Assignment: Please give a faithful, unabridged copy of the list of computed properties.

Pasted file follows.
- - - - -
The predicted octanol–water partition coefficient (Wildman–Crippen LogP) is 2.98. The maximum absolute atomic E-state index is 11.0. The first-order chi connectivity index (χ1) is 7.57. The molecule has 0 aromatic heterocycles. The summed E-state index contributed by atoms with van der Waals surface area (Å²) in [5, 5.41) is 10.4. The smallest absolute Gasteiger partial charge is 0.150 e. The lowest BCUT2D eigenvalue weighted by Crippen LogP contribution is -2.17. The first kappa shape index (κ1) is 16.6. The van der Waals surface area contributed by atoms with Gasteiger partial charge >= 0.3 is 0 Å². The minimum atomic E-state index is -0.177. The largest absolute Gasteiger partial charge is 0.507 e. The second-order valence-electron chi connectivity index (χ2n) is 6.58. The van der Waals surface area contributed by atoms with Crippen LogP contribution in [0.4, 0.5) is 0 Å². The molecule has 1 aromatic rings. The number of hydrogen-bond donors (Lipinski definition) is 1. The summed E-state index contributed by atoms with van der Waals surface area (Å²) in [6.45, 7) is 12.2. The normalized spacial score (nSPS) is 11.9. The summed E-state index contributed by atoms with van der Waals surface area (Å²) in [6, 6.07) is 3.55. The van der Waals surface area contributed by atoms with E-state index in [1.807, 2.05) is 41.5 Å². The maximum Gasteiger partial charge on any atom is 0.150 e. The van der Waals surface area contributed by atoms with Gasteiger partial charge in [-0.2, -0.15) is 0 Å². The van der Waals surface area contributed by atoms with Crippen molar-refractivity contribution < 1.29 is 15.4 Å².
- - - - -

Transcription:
The predicted octanol–water partition coefficient (Wildman–Crippen LogP) is 2.98. The maximum absolute atomic E-state index is 11.0. The first-order chi connectivity index (χ1) is 7.57. The molecule has 0 aromatic heterocycles. The summed E-state index contributed by atoms with van der Waals surface area (Å²) in [5, 5.41) is 10.4. The smallest absolute Gasteiger partial charge is 0.150 e. The lowest BCUT2D eigenvalue weighted by Crippen LogP contribution is -2.17. The first kappa shape index (κ1) is 16.6. The van der Waals surface area contributed by atoms with Gasteiger partial charge >= 0.3 is 0 Å². The minimum atomic E-state index is -0.177. The largest absolute Gasteiger partial charge is 0.507 e. The second-order valence-electron chi connectivity index (χ2n) is 6.58. The van der Waals surface area contributed by atoms with Crippen LogP contribution in [0.4, 0.5) is 0 Å². The molecule has 1 aromatic rings. The number of hydrogen-bond donors (Lipinski definition) is 1. The summed E-state index contributed by atoms with van der Waals surface area (Å²) in [6.45, 7) is 12.2. The normalized spacial score (nSPS) is 11.9. The summed E-state index contributed by atoms with van der Waals surface area (Å²) in [6, 6.07) is 3.55. The van der Waals surface area contributed by atoms with E-state index in [1.807, 2.05) is 41.5 Å². The maximum Gasteiger partial charge on any atom is 0.150 e. The van der Waals surface area contributed by atoms with Gasteiger partial charge in [-0.2, -0.15) is 0 Å². The van der Waals surface area contributed by atoms with Crippen molar-refractivity contribution < 1.29 is 15.4 Å².